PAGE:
You walk tracks into your carpet as you do lap after lap of your house with your baby in your arms, trying to help her sleep. You will stand at the door of your baby’s room as she screams, wanting to scream back, “What do you need? You cry when I hold you, you cry when I put you down! I don’t know what to do!”  You will be terrified that you’re doing everything wrong.

It will occur to you that to breastfeed a baby 8 to 10 times a day, sometimes for an hour at a time, is the equivalent of a full time job! It’s just one of the many full time jobs you have now. You will live by the clock (until you learn to turn them all to the wall) and you will study and log every second of your baby’s sleeping and feeding. Later, you’ll look at your notebook and laugh at yourself, but now, it’s the only thing keeping you in control……..feeling like you’re in control. You will wonder, “How does anyone do anything with a small baby?” You will feel like everyone has it together except you.

You sit, for the seemingly millionth time today, on the lounge with your baby at your breast, gazing dazed out of the window and wondering how on Earth you are going to survive this. “Everything gets easier after 6 weeks everyone says. So you grit your teeth, endure the cracked nipples and other realities of a newly birthed body and hang in there until the day dawns on your baby’s 6th week. Perhaps you feel a little less shell shocked. Perhaps your body is beginning to heal. So sure, it’s a little easier, but there is no magic dawning of a day when suddenly you are needed less by this little being.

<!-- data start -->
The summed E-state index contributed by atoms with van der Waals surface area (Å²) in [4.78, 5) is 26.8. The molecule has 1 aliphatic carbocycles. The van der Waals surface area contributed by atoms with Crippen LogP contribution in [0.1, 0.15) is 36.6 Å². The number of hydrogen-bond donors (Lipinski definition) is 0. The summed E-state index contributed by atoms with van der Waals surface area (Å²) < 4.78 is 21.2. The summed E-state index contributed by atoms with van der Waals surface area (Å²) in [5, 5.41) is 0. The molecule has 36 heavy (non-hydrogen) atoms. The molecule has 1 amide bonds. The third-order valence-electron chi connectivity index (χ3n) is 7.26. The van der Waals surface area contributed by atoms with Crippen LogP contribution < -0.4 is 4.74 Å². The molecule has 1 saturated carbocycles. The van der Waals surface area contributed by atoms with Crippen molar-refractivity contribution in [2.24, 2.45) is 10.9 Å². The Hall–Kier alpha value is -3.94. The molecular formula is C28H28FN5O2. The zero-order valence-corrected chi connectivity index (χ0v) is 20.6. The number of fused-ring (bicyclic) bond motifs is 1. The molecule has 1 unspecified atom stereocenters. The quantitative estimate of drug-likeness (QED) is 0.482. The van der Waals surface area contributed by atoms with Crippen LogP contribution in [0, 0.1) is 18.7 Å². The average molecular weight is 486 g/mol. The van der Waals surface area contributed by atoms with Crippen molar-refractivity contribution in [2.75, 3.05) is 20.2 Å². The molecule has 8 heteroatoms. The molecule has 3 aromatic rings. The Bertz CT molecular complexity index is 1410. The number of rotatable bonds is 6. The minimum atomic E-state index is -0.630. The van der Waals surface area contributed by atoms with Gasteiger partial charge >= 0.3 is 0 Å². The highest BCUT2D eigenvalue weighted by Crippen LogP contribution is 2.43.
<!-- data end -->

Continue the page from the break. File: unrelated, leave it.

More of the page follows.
Slowly, as you become more confident and more able to listen to your instincts and read the needs of your baby, you will begin to relax a little. You will get rid of the books that do nothing but bring stress and doubt into your mothering. You will be able to block out the advice that doesn’t sit well with your soul. There will be, even in the darkest of times, some moments of such pure joy it will seem like a light is shining on you and your little family. The love you feel for you baby will knock the breath out of you at times and you will happily spend hours just gazing into your child’s face.

Your connection is strong.

You will find a support network of other mothers who understand you, who will stand honestly beside you in your journey. When you feel isolated you will find where to turn to discover these mothers and your isolation will ease. You will learn to surrender to the ever changing, always fluid, life of a mother.